2. I’m cynical and sarcastic enough to think it’s all about the money. I KNOW giving is down over the pandemic, and I suspect that even in the quasi-liturgical space Ms. Harrison-Warren occupies, they rely on the collection just as much as oh, say, Hillsong two miles down the road from me.

    I’d also note that the NYTimes has apparently given out Sunday Op-Ed real estate to Ms. Harrison-Warren. She has had two articles posted on the last two Sundays and she has an email address at the bottom of last Sunday’s article. So I sent her an email with questions and criticisms about the two articles she’s posted so far. I suggested that she might take some of that valuable real estate and address the criticisms. Oh, and I also suggested that she use her bully pulpit to hammer on churches covering up sexual abuse.

    I don’t expect EITHER thing to happen.

  3. This whole discussion is weird to me. Or maybe my experience is weird? I have attended a large church that has for 10-15 years had the sermons at least posted online – because OF COURSE some people need to be working on Sunday (shout out to the health care profession, for instance!), or are sick or otherwise unable to come.

    Why would you possibly cut this off in the middle of a deadly pandemic? None of those groups have gotten smaller; they have only enlarged.

  4. N]o longer offering a streaming option will unfortunately mean that those who are homebound or sick will not be able to participate in a service. This, however, is not a new problem for the church

    Episcopalian here. Nice of her to have some slight concern for those of us who are homebound, and unable to participate, but want some form of fellowship on a regular basis. Yes, I have pastoral visits, for which I am thankful, but it doesn’t happen every week. There aren’t enough deacons and lay Eucharistic ministers to provide that service every week – and there never have been. I’m speaking as a former LEM. I am very grateful that the Cathedral of St. Peter and St. Paul, known as Washington National Cathedral, streams Sunday services every week, as well as other services like Evensong.

    The parish to which I am connected has participated in virtual services, and also offers services to people who wish to stay in their cars in the parking lot on Sundays. They tune their radios, and the Deacon, or LEM brings the Sacrament to them. We do not have to discontinue all technology because this particular priest has her own ideas about virology and misunderstands statistics. We are fortunate now in the 21st century to have the ability to do both in person worship (preferable) and streaming (also a Good Thing).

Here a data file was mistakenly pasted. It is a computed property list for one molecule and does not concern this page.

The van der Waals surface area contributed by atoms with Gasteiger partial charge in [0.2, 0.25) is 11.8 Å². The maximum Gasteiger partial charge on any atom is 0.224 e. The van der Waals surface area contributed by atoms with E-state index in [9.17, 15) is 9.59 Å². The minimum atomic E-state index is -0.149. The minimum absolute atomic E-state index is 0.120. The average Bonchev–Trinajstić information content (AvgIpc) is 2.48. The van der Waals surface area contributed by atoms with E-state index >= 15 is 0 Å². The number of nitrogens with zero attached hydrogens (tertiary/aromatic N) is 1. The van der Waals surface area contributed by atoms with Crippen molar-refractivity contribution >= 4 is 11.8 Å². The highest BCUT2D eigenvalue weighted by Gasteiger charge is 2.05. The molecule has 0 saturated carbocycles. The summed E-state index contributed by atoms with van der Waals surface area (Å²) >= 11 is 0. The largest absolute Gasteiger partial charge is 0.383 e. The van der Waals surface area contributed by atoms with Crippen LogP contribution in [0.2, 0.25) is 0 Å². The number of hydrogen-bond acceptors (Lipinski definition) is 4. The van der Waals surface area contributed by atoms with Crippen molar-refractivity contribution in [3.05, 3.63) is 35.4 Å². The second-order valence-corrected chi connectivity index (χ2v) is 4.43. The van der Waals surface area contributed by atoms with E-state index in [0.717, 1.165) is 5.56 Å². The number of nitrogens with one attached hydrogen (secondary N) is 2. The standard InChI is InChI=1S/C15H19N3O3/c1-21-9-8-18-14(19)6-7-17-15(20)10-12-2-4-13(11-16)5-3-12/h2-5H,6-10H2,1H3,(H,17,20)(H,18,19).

5. I think there’s a theological component to more liturgical churches viewing the physical gathering as more essential. My wife and I lead a Zoom small group for our evangelical church and watch services online due to particular vulnerability she has, which is interesting since our congregation is largely conservative/libertarian-oriented and opposes most COVID-related mandates. Regardless, they have been very loving and flexible with us, which I would think has to be pretty common, especially in smaller congregations like ours.

  6. Dee just ironically posted up an Echurch promoting this celebrity at Wartburg Watch. I have followed the data carefully coming out of various places all over the world on this pandemic. The best source I have found for that is a Dr. John Campbell who makes videos everyday going over the raw data. He was a college teacher for nurses and has become popular since COVID started because he does not represent any stupid politicized view. He is from the north UK. And he reminds me of this Dr. here as he was recently smeared on the B.B.C. who misrepresented what he said in a video. He says things to contradict any political view held any where in the world as reality is more complicated than political talking points. That video where he addresses the BBC smear is right here: https://www.youtube.com/watch?v=bza1gAc8sOA